Then from the developer’s perspective choosing low code to complete small-scale projects and prototypes or build basic solutions is almost always faster and with fewer hiccups. Keep in mind though that most professionals will prefer to code from scratch when working on complex on account of the flexibility that provides for them. While the chance that a low-code platform won’t allow you to create a product meeting new or changed requirements will exist, that’s usually no deterrent.

Scalability really is the key benefit for low-code development, and the opportunity for and cost of horizontal and vertical scalability are primary factors when a vendor is being chosen. The benefits for accommodating changing numbers of daily active users, available features, storage, and expanded computing power are considerable and weight heavily in favour of this type of development.

It also allows you to escape being overruled by AI when a site experiences a large of influx of visitors and you would otherwise have access limited and / or forced to upgrade. This a huge issue in the SaaS sector right now and it’s one that’s pushing developers there to have greater interest in going low-code moving forward.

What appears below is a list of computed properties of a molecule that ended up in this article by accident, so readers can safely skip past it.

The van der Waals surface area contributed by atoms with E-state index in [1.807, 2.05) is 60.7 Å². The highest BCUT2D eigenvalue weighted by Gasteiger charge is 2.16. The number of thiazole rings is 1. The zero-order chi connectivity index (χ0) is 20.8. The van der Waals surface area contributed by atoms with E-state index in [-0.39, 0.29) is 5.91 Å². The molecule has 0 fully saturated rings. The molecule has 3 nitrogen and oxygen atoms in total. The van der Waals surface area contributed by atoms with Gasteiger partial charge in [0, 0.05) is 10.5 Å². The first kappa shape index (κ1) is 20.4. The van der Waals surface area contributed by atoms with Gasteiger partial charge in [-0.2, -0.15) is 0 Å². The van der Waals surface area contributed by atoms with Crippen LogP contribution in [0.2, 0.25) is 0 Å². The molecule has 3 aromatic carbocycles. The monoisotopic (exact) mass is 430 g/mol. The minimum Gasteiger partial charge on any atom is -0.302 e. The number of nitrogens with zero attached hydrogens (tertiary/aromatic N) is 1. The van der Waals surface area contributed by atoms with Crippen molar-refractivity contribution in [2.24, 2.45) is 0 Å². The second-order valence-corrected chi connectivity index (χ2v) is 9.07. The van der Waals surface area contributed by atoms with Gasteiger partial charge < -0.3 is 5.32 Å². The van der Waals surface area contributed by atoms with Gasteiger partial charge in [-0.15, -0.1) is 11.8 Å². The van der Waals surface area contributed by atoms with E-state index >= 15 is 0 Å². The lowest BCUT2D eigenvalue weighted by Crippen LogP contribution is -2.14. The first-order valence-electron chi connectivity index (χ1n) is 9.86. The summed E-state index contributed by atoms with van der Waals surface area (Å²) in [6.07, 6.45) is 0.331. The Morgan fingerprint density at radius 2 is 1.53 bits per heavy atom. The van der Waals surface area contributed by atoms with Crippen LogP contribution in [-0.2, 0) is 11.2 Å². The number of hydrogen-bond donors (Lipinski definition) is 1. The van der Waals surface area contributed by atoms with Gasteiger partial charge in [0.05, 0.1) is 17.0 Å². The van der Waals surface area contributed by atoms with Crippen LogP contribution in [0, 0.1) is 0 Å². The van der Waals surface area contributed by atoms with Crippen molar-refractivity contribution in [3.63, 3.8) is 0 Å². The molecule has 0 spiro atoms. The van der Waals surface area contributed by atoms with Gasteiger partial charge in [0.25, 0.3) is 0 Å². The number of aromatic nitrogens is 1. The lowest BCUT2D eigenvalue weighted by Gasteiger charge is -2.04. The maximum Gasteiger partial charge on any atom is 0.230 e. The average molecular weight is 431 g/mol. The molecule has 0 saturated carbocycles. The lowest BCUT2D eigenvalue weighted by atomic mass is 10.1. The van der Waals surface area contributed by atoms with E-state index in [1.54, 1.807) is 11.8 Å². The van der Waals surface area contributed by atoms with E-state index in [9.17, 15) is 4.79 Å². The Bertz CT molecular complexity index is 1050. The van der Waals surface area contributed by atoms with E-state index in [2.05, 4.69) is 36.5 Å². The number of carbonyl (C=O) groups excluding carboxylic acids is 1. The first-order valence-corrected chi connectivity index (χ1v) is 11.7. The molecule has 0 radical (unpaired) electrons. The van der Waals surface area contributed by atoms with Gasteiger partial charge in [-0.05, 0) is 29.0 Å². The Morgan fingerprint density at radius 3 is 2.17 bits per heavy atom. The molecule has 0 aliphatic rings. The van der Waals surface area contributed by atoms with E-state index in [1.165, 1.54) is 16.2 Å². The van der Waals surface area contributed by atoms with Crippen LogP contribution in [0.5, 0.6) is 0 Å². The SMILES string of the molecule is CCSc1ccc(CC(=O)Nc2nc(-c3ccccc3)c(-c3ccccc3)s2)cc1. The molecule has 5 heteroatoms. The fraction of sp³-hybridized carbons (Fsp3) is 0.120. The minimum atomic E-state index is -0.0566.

The Cons

Starting at the start here with the drawbacks to building with low code, it is extensive training requirements. There’s usually a lot that goes into implementing a low-code solution and how that usually manifests itself is in significant delays in deployment. For many people the foreseeing of this is what leads them to stick with agile development in order to get to market in a timeframe that’s been envisioned for the product.